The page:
1.can you introduce yourself ?
My name is Karina Griffith, I am the curator of Republik Repair
2. Tell us about Republik Repair
It is a Black perspectives’ festival on the topic of reparations, and the full title is “Ten Points, Ten Demands, One Festival – Republik Repair: Reparatory Imaginings from Black Berlin Republik Repair is for continuing work that has already been done here in Berlin, in Germany, in Europe and beyond. Its about thinking about repair. Especially this idea of Reparatory imaginings. It is hard to translate, but for me it is about creating a space to imagine what reparations and what a repaired state, a repaired body feels looks and smells like. It is a space that creates new realities
3. Could you give a brief description to people who do not know what Reparations are….
I could tell you first of all what I think reparations aren’t. There is this German word, “wiedergutmachung” wich I find fully insufficient, because there is no way to make good again a Genocide, there is no way to make good again the constant Institutional, Structural Hinderance of the people. I think Reparations is a process, so it took a long time to create the situation that we are in, where certain groups of people Black People are systematically denied equal rights and equal access. Reparations is definitely a process that will take at least as long to repair what was created. The situations we are currently in.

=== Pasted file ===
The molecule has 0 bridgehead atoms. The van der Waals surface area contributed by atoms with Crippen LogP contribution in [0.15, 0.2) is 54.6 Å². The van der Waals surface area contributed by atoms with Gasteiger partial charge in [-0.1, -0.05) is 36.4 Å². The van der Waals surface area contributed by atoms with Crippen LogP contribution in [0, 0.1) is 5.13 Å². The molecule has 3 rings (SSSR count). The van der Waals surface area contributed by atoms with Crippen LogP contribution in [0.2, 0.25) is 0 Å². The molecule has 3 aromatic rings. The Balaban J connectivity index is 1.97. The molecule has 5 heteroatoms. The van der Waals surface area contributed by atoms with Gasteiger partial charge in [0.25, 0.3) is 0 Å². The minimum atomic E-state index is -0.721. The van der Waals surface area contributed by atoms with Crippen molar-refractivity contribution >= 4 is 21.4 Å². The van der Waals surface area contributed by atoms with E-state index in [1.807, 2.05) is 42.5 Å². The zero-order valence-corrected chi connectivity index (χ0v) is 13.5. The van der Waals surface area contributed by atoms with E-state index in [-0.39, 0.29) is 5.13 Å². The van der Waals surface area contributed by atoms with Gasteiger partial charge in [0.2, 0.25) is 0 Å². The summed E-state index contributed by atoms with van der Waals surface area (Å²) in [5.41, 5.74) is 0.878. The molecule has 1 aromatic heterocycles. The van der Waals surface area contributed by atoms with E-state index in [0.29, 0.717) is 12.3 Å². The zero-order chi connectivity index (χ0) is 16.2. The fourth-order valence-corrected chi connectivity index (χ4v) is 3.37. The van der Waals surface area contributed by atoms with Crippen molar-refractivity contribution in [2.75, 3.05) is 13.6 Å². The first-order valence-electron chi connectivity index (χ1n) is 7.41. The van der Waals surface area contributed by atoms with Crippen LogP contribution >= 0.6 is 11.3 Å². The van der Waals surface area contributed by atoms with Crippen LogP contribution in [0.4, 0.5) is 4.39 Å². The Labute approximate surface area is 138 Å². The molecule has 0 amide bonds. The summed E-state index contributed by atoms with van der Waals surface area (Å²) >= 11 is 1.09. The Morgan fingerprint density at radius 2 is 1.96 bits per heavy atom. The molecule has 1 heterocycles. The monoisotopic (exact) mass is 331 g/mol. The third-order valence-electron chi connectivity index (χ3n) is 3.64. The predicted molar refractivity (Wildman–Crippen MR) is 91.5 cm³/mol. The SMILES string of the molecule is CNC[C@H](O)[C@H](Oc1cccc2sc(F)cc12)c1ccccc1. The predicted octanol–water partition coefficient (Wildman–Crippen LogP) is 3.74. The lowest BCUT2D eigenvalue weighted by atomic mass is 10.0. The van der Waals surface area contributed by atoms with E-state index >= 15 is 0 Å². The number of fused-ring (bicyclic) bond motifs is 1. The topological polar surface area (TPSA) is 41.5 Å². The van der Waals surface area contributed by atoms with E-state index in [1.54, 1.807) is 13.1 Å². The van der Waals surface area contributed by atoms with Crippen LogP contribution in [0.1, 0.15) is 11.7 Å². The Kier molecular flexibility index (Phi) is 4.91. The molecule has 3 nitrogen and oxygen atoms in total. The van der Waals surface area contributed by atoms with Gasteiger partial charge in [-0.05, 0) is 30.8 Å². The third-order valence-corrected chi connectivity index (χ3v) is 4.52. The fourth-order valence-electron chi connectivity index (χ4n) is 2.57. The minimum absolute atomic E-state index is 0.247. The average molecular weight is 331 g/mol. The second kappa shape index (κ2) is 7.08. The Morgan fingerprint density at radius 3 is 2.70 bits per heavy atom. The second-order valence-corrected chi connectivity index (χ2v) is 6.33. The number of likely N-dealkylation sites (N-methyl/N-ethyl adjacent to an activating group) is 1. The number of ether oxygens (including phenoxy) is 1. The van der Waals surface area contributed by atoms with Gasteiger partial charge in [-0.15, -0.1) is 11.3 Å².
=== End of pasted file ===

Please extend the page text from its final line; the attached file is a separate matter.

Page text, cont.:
4. Do you think there is a difference in the kind of Reparations that the people living in the Diaspora need from those who are actually living in the countries where things happen ?
Well I would say things happen here too, things happen everywhere. But yeah, definitely this is a certain point of view that I come with, you know. And I always say as an Immigrant we really know how to pack. I am always packing things from my experience in Canada, my experience in the Caribbean , which is why for me it makes perfect sense to bring an idea that comes from the Caribbean here to Germany. We are so used to getting raw materials from the Caribbean and now we have these raw materials for talking about Reparations also from the Caribbean. For me that was sort of the idea behind creating this festival, these ten points speak to the Black experience everywhere. Rather than asking for a sum of money before we can even think about what it is going to cost to repair the situation that we are in, we have to think about what the situation is in the here and now, how are the affects from the past still being perpetrated and played out in the present.
5. Are you from the Caribbean ?
My family migrated from Guyana to Toronto. And Guyana is a country many people don’t know much about, sometimes I think that is a blessing, because it is a country that is rich, not just in Gold and Rainforest, but it is a country that is rich in Culture, Courage and Strength. It is in South America but part of the Caribbean, it sometimes gets lost.
6. Where do you see the Solutions for Reparations in 10 years ?